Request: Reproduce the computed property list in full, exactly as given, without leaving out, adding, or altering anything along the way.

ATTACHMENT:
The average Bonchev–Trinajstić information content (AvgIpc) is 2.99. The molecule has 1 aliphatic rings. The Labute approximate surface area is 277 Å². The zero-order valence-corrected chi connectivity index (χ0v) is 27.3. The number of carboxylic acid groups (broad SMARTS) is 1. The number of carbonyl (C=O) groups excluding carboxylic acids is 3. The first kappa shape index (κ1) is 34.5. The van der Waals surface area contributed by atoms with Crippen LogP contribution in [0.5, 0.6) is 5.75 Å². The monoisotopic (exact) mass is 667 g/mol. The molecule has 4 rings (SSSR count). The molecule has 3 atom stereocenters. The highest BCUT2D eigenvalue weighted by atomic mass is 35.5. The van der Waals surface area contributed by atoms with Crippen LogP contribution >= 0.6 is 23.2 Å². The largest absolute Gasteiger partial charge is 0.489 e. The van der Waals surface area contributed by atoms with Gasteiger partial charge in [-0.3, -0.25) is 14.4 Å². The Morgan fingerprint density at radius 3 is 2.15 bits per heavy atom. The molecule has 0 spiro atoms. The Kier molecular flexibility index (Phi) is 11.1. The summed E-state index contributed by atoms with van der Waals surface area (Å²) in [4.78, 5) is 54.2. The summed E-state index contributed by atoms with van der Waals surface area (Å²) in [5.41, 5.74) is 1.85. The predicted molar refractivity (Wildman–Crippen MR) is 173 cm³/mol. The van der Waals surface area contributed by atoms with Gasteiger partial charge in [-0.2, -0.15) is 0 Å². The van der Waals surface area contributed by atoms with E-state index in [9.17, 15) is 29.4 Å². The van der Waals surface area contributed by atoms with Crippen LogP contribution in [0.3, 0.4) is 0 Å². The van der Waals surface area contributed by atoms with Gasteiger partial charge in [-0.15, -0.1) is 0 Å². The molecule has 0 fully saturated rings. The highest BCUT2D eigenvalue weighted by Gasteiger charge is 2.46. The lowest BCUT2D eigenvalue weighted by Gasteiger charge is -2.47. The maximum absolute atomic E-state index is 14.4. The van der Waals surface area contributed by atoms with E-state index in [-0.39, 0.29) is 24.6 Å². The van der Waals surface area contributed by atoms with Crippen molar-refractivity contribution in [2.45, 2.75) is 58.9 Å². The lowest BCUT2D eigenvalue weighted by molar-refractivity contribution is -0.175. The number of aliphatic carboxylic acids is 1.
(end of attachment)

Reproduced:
The average Bonchev–Trinajstić information content (AvgIpc) is 2.99. The molecule has 1 aliphatic rings. The Labute approximate surface area is 277 Å². The zero-order valence-corrected chi connectivity index (χ0v) is 27.3. The number of carboxylic acid groups (broad SMARTS) is 1. The number of carbonyl (C=O) groups excluding carboxylic acids is 3. The first kappa shape index (κ1) is 34.5. The van der Waals surface area contributed by atoms with Crippen LogP contribution in [0.5, 0.6) is 5.75 Å². The monoisotopic (exact) mass is 667 g/mol. The molecule has 4 rings (SSSR count). The molecule has 3 atom stereocenters. The highest BCUT2D eigenvalue weighted by atomic mass is 35.5. The van der Waals surface area contributed by atoms with Crippen LogP contribution >= 0.6 is 23.2 Å². The largest absolute Gasteiger partial charge is 0.489 e. The van der Waals surface area contributed by atoms with Gasteiger partial charge in [-0.3, -0.25) is 14.4 Å². The Morgan fingerprint density at radius 3 is 2.15 bits per heavy atom. The molecule has 0 spiro atoms. The Kier molecular flexibility index (Phi) is 11.1. The summed E-state index contributed by atoms with van der Waals surface area (Å²) in [4.78, 5) is 54.2. The summed E-state index contributed by atoms with van der Waals surface area (Å²) in [5.41, 5.74) is 1.85. The predicted molar refractivity (Wildman–Crippen MR) is 173 cm³/mol. The van der Waals surface area contributed by atoms with Gasteiger partial charge in [-0.2, -0.15) is 0 Å². The van der Waals surface area contributed by atoms with E-state index in [9.17, 15) is 29.4 Å². The van der Waals surface area contributed by atoms with Crippen LogP contribution in [0.3, 0.4) is 0 Å². The van der Waals surface area contributed by atoms with Gasteiger partial charge in [-0.15, -0.1) is 0 Å². The molecule has 0 fully saturated rings. The highest BCUT2D eigenvalue weighted by Gasteiger charge is 2.46. The lowest BCUT2D eigenvalue weighted by Gasteiger charge is -2.47. The maximum absolute atomic E-state index is 14.4. The van der Waals surface area contributed by atoms with E-state index in [-0.39, 0.29) is 24.6 Å². The van der Waals surface area contributed by atoms with Crippen molar-refractivity contribution in [2.45, 2.75) is 58.9 Å². The lowest BCUT2D eigenvalue weighted by molar-refractivity contribution is -0.175. The number of aliphatic carboxylic acids is 1.